When I worked in the corruption division of the Office of Government Ethics in Puerto Rico, I indicted the attorney general on corruption charges. That’s the only trial that I’d lost, although public opinion said I’d won. I took that loss really hard. Shortly after, in early 2017, I met Christopher Piacentile. He said, “I’ve heard your name in circles. You should interview with our law firm.” So, I did. At that office, before we founded DJO, we started investigating respiratory corruption, and Apria was just the tip of the iceberg. That industry is full of systemic fraud and noncompliance on equipment, and the taxpayers are the ones footing the astronomical bill. That irks me to no end. I was raised by my grandparents. They survived the Great Depression, and a penny goes a long way, so feeding off taxpayers just boils my blood to no end. I cannot tolerate it.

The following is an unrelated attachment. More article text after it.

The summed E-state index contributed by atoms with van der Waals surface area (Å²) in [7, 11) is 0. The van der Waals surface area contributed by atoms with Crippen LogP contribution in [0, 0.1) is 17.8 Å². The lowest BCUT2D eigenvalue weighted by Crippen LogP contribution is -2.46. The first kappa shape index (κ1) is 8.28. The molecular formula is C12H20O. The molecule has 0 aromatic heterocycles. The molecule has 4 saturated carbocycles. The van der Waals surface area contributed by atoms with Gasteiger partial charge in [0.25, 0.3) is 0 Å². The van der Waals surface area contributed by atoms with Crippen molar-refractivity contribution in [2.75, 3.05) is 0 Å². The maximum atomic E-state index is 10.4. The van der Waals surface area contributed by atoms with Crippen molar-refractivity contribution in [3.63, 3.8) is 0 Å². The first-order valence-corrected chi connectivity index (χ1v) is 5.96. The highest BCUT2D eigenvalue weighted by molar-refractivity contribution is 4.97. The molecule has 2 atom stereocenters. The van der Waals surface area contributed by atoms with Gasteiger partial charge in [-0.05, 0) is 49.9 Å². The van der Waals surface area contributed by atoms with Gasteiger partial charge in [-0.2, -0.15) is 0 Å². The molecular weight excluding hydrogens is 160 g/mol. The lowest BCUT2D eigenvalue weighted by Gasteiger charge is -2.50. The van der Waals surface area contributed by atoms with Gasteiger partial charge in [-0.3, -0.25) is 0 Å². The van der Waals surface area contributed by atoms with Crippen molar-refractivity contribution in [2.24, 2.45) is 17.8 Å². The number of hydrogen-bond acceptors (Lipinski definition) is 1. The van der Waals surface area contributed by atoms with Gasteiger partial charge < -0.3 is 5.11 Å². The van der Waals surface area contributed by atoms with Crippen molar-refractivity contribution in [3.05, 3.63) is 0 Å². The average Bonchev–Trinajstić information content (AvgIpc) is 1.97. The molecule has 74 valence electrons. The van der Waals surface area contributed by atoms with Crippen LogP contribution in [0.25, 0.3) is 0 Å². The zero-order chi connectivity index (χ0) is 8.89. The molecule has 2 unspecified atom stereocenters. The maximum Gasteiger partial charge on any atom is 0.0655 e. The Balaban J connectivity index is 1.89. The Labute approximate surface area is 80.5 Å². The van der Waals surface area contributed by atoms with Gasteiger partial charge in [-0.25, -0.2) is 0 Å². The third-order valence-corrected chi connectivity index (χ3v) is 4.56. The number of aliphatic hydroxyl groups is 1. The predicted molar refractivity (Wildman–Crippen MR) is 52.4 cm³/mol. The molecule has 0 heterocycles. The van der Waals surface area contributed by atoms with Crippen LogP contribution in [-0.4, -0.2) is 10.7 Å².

Tell us about the Apria case and how it’s a prime example of the power of whistleblowers.
I started working on this in 2017 as part of the litigation team. Christopher was the originating and lead investigator. This case is a prime example of how powerful whistleblowers are in enacting change and demanding justice. Apria routinely billed Medicare and other programs for non-invasive ventilators (NIV) with the knowledge that they were not being used at all. Further, respiratory therapists did not conduct regular visits to patients to confirm use, and Apria improperly billed federal health programs these rentals to obtain reimbursement for more expensive equipment. Managers at Apria directed salespeople to use co-pay waivers to persuade patients to rent NIVs from Apria instead of other suppliers, without an assessment to determine if they meet the criteria for the waivers. The case settled in December 2020. If not for my current director of investigations, who uncovered this fraud along with the courageous whistleblowers who brought this to our attention, I have no doubt that Apria would still be conducting these egregious illegal, unethical practices.